45      The Court has also held that the principle of the protection of legitimate expectations precludes a national legislative amendment which retroactively deprives a taxpayer of the right enjoyed prior to that amendment to obtain repayment of taxes collected in breach of EU law (see to that effect, Marks & Spencer, paragraph 46).

46      In the present case, as is apparent from paragraph 41 of this judgment, before the enactment of section 320, taxpayers, in order to claim repayment of tax paid but not due, were entitled to rely on the Kleinwort Benson cause of action before the national courts and could expect that the question as to whether or not their claims were well founded would be decided by those courts.

47      As a result of the enactment of section 320, however, they were deprived of that right retroactively and without any transitional arrangements. That provision thus brought about a change which adversely affected their situation without them being able to prepare for it.

48      It follows that such a change in the law infringes the principles of legal certainty and the protection of legitimate expectations.

49      In view of the foregoing considerations, the answer to the question referred is that in a situation in which, under national law, taxpayers have a choice between two possible causes of action as regards the recovery of tax levied in breach of EU law, one of which benefits from a longer limitation period, the principles of effectiveness, legal certainty and the protection of legitimate expectations preclude national legislation curtailing that limitation period without notice and retroactively.

 The second question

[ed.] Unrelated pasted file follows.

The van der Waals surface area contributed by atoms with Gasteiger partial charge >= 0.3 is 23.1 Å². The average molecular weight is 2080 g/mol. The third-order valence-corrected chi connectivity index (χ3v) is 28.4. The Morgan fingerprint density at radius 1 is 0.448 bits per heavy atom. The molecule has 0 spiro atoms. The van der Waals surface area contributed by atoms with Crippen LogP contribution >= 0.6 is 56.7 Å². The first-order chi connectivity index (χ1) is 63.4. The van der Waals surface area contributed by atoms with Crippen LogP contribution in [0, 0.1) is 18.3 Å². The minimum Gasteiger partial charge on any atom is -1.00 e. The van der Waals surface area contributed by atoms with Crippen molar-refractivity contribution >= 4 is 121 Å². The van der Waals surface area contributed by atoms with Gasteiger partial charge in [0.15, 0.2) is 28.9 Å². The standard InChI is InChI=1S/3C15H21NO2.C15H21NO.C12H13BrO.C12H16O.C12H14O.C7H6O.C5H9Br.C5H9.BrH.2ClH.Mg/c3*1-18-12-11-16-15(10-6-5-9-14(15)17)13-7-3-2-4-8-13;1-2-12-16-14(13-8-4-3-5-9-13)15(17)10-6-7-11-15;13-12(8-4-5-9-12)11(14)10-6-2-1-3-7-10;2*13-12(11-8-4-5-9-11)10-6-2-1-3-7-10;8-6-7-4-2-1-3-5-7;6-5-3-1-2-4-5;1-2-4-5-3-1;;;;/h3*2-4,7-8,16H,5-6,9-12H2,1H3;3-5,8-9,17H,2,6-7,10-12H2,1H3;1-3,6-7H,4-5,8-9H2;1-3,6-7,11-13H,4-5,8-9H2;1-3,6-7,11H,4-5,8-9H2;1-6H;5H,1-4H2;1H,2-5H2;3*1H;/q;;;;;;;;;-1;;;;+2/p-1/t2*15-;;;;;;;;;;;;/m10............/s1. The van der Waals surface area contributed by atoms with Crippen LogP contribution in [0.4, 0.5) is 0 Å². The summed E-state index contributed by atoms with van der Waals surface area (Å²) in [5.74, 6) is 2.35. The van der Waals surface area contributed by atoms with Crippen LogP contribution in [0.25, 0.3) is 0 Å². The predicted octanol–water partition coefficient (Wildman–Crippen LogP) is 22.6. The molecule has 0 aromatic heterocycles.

50      By its second question the referring court asks, in essence, whether it makes any difference to the answer to the first question that, at the time when the taxpayer issued its claim, the availability of the cause of action affording the longer limitation period had been recognised only recently by a lower court and was not definitively confirmed by the highest judicial authority until later.

51      Such circumstances are not relevant. What matters is that, as the referring court has stated, at the material time a taxpayer had under national law a right to bring proceedings for recovery of sums paid but not due on the basis of that cause of action.

52      Consequently, the reply to the second question is that it makes no difference to the answer to the first question that, at the time when the taxpayer issued its claim, the availability of the cause of action affording the longer limitation period had been recognised only recently by a lower court and was not definitively confirmed by the highest judicial authority until later.

 Costs

53      Since these proceedings are, for the parties to the main proceedings, a step in the action pending before the national court, the decision on costs is a matter for that court. Costs incurred in submitting observations to the Court, other than the costs of those parties, are not recoverable.

On those grounds, the Court (Third Chamber) hereby rules:

1.      In a situation in which, under national law, taxpayers have a choice between two possible causes of action as regards the recovery of tax levied in breach of European Union law, one of which benefits from a longer limitation period, the principles of effectiveness, legal certainty and the protection of legitimate expectations preclude national legislation curtailing that limitation period without notice and retroactively.

2.      It makes no difference to the answer to the first question that, at the time when the taxpayer issued its claim, the availability of the cause of action affording the longer limitation period had been recognised only recently by a lower court and was not definitively confirmed by the highest judicial authority until later.

[Signatures]


1 Language of the case: English.